Friendship: A gift to those suffering from poor mental health

Yesterday I listened to a CBC interview with a Toronto psychiatrist who was being asked how strangers can be helpful in preventing suicides on the TTC (Toronto Transit Commission). Sometimes a kind, friendly word — a bit of small talk — can be the difference between someone jumping to their death on the subway tracks and saving a life.

There is solid evidence to show that depression increases for Canadian men and women after the age of 65. Plus there is an increased of risk of suicide for men in the final third of life. For those of us with family and friends experiencing depression or suicidal thoughts, it is important to encourage them to get medical help and counselling. But there is another gift we can offer those suffering from poor mental health: friendship. In fact, David Bieble and Harold Koenig assert that “healing…can only occur within the context of supportive relationships.” (New Light on Depression.)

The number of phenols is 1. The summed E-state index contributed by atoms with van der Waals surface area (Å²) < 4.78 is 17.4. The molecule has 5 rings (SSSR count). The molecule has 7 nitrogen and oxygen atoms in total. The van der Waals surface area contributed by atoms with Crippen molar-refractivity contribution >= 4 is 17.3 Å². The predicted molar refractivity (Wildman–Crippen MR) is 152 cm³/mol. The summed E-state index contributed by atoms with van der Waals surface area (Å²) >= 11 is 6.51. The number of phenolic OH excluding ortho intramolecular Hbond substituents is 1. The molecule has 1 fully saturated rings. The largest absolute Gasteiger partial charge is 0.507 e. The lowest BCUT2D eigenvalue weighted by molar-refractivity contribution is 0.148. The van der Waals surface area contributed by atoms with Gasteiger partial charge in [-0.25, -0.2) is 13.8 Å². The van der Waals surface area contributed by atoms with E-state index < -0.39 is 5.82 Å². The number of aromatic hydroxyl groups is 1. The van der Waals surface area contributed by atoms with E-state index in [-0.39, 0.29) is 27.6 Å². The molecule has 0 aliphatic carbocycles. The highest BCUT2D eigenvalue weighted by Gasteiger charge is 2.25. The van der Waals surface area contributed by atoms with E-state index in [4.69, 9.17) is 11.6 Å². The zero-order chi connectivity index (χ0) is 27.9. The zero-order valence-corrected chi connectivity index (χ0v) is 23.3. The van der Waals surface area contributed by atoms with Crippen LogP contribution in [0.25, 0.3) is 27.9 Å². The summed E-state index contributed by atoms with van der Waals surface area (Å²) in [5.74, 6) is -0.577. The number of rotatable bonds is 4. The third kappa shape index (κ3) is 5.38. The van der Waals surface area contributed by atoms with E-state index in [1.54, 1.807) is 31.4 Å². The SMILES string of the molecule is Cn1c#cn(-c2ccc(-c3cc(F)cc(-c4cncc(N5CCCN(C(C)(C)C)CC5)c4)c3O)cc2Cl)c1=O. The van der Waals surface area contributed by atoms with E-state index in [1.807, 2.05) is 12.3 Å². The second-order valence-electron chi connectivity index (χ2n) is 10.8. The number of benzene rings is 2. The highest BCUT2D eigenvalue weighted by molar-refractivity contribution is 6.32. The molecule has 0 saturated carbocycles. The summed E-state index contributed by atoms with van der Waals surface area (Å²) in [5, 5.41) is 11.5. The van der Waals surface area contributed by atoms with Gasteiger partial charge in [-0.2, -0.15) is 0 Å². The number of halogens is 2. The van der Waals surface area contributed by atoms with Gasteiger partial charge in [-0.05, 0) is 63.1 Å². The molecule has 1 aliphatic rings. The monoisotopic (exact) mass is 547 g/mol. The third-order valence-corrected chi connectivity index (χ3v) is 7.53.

University of Aberdeen Professor of Theology John Swinton looks to Jesus as the model for the kind of friendship that is needed. When we observe the friendships of Jesus the primary thing we notice is his ability to see the whole person, the person behind the sickness. The first thing he does after healing someone is to send them back to their family and their community. Jesus knows that true healing depends to a large degree on being in relationship with others. People who are hurting don’t just need doctors and counsellors. They also need friends who will listen to them.

While committed friendship is never a substitute for medication and psychotherapy treatments, it can greatly aid in the recovery process. Offering a kind word, sitting with someone through a difficult time,  listening to their concerns, and just being there for them is what friends do. Indeed, sharing a coffee and engaging in a bit of small talk, can sometimes mean the difference between life and death.

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